Nothing spreads like fear

Contagion (2011)

Had the joy of seeing Contagion last Wednesday at the Salford Cinema Club.

After which I had to call my ex-wife to discuss.

Sarah had applied to join the Centre for Diseases and Control (CDC) back before we ever met and although she didn’t get the position, she later did get into the Heath Protection Agency (HPA) which seems to be the UK equivalent. So we use to sometimes talk about her role on the Tuberculosis register. Most people don’t know but tuberculosis is still a major killer…

Around 9000 cases of TB are currently reported each year in the United Kingdom. Most cases occur in major cities, particularly in London.

Although TB infection and Epidemiology was interesting it was generally not so bad (relevantly talking, specially if your one of the people unlike to spend time in a crack den or a shady part of the inner city) when Alexander Litvinenko (the russian spy) was poisoned using radiation. The whole of the HPA went into overdrive.

Sarah was working something like 18hour days 7 days a week while they attempted to track what happened, who he had been in contact with, who they had been in contact with, for how long, where, etc, etc…

Contagion lasts 31 days and its so clear how the panic and fear spreads so quickly.

I won’t spoil it for anyone, but lets just say it seems so hollywood how quick it spreads and the mis-information which spreads with it. I say hollywood but actually I remember Sarah telling me some of the serious concens people had when phoning up the HPA hotline. Of course, I expect all those are confidential, but the thing which got me was the fear and confusion in peoples questions. The frequency of questions was also mind blowing… 100’s seems low from what I remember Sarah saying.

Panic grew when the HPA tried to track down people who possibly might have been infected. Many more called to check there own status. (I think I’m ok saying), some people who happened to be in the same bar 7 days before the poisoning called because they were deeply worried about themselves. I’m not a epidemiologist but this has got to be panic and frankly stupid (waiting for someone to say actually I’m wrong).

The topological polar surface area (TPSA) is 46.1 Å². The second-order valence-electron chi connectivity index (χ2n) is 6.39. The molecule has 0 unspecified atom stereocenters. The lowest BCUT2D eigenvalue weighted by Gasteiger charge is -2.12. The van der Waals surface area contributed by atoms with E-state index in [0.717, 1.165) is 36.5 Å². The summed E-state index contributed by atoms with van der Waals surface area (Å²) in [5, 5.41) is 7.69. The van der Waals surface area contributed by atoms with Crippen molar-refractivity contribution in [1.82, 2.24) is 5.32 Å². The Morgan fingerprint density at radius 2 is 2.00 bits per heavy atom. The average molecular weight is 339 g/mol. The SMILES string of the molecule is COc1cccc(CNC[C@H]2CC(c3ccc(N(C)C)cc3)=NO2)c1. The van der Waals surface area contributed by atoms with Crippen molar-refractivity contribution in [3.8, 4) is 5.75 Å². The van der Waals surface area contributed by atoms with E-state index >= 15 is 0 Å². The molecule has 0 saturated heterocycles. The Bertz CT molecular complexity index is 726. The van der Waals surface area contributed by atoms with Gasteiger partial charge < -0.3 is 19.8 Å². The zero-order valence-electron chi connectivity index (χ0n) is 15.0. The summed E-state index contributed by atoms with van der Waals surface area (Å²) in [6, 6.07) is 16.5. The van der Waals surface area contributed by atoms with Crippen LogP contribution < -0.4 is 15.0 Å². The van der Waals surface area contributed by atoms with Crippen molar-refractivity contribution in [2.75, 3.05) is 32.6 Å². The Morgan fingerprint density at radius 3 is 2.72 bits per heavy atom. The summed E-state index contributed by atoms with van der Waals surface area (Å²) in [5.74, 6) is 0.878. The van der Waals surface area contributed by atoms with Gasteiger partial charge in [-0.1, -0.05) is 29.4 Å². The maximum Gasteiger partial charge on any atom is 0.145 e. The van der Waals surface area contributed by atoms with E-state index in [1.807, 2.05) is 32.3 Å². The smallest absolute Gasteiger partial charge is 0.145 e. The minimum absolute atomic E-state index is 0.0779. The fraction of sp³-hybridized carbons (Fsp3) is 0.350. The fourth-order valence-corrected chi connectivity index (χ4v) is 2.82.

Anyway, I felt the film give a true but fictional account of the issues with tracking down sources, which information to spread and how difficult it is to synthesis cures fit for humans. In fact on the last one, it seems quite a few of our cures started life by being tested by its creators.

I did feel the film didn’t take advantage of the mutation of viruses specially when vaccine is available in only a smaller set of the population. Sarah use to point out this problem with parents not allowing there kids to get the MMR vaccine. (once again I’m not a epidemiologist) from memory, Its becomes a problem when there are parts of the population which are protected and others which are not. The virus can mutate, become stronger and even over throw the current vaccine. This is not good! I won’t say which part of the film but I thought this was coming…

During the credits, the cinema going public was silent. The dead silence just hung there in the air, people got up and left with the minimum of fuss and noise. It was like everyone knew this was going to happen and each of us was powerless to stop it.

Sarah always said and did say again, we are well overdue another worldwide epidemic. I felt the film, did a very good job of reinforcing this…. I certainly will want to see this again, and I’ve offered to take Sarah and her new husband along because I really want to get the insiders perspective on what they think of the film and how it covers parts.

Author: Ianforrester

Senior firestarter at BBC R&D, emergent technology expert and serial social geek event organiser.